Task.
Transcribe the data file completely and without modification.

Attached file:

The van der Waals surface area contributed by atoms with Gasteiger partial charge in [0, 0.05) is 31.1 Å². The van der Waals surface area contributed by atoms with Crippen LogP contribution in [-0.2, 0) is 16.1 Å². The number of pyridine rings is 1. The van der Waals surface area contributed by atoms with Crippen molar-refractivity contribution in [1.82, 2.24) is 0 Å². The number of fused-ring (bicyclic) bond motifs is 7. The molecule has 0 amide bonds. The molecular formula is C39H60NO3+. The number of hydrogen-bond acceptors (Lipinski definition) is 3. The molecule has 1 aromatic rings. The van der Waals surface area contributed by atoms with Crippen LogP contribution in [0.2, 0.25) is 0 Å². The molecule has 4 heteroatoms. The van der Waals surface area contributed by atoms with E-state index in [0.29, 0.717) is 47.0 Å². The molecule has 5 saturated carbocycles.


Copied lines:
The van der Waals surface area contributed by atoms with Gasteiger partial charge in [0, 0.05) is 31.1 Å². The van der Waals surface area contributed by atoms with Crippen LogP contribution in [-0.2, 0) is 16.1 Å². The number of pyridine rings is 1. The van der Waals surface area contributed by atoms with Crippen molar-refractivity contribution in [1.82, 2.24) is 0 Å². The number of fused-ring (bicyclic) bond motifs is 7. The molecule has 0 amide bonds. The molecular formula is C39H60NO3+. The number of hydrogen-bond acceptors (Lipinski definition) is 3. The molecule has 1 aromatic rings. The van der Waals surface area contributed by atoms with Crippen LogP contribution in [0.2, 0.25) is 0 Å². The molecule has 4 heteroatoms. The van der Waals surface area contributed by atoms with E-state index in [0.29, 0.717) is 47.0 Å². The molecule has 5 saturated carbocycles.